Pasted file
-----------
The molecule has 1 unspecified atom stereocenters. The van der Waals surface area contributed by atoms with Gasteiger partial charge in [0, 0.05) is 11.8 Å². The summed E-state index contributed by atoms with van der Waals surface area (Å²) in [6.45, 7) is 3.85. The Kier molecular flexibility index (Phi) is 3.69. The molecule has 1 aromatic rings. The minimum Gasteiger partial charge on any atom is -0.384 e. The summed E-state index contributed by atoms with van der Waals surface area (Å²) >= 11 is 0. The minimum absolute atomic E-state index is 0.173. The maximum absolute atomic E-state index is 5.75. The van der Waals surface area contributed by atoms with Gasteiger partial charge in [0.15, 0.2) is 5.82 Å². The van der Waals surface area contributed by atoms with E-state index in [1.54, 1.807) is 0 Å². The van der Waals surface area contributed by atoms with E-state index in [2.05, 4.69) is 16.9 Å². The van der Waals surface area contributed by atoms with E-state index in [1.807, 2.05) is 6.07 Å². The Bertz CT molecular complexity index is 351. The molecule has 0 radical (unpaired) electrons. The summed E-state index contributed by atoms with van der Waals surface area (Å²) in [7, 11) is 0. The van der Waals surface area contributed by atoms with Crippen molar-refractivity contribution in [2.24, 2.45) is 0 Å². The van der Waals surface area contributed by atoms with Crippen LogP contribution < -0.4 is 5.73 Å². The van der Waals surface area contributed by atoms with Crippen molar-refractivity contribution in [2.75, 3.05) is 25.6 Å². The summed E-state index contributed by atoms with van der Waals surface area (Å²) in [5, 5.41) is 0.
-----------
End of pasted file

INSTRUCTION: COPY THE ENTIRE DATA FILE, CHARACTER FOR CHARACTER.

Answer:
The molecule has 1 unspecified atom stereocenters. The van der Waals surface area contributed by atoms with Gasteiger partial charge in [0, 0.05) is 11.8 Å². The summed E-state index contributed by atoms with van der Waals surface area (Å²) in [6.45, 7) is 3.85. The Kier molecular flexibility index (Phi) is 3.69. The molecule has 1 aromatic rings. The minimum Gasteiger partial charge on any atom is -0.384 e. The summed E-state index contributed by atoms with van der Waals surface area (Å²) >= 11 is 0. The minimum absolute atomic E-state index is 0.173. The maximum absolute atomic E-state index is 5.75. The van der Waals surface area contributed by atoms with Gasteiger partial charge in [0.15, 0.2) is 5.82 Å². The van der Waals surface area contributed by atoms with E-state index in [1.54, 1.807) is 0 Å². The van der Waals surface area contributed by atoms with E-state index in [2.05, 4.69) is 16.9 Å². The van der Waals surface area contributed by atoms with E-state index in [1.807, 2.05) is 6.07 Å². The Bertz CT molecular complexity index is 351. The molecule has 0 radical (unpaired) electrons. The summed E-state index contributed by atoms with van der Waals surface area (Å²) in [7, 11) is 0. The van der Waals surface area contributed by atoms with Crippen molar-refractivity contribution in [2.24, 2.45) is 0 Å². The van der Waals surface area contributed by atoms with Crippen LogP contribution < -0.4 is 5.73 Å². The van der Waals surface area contributed by atoms with Crippen molar-refractivity contribution in [2.75, 3.05) is 25.6 Å². The summed E-state index contributed by atoms with van der Waals surface area (Å²) in [5, 5.41) is 0.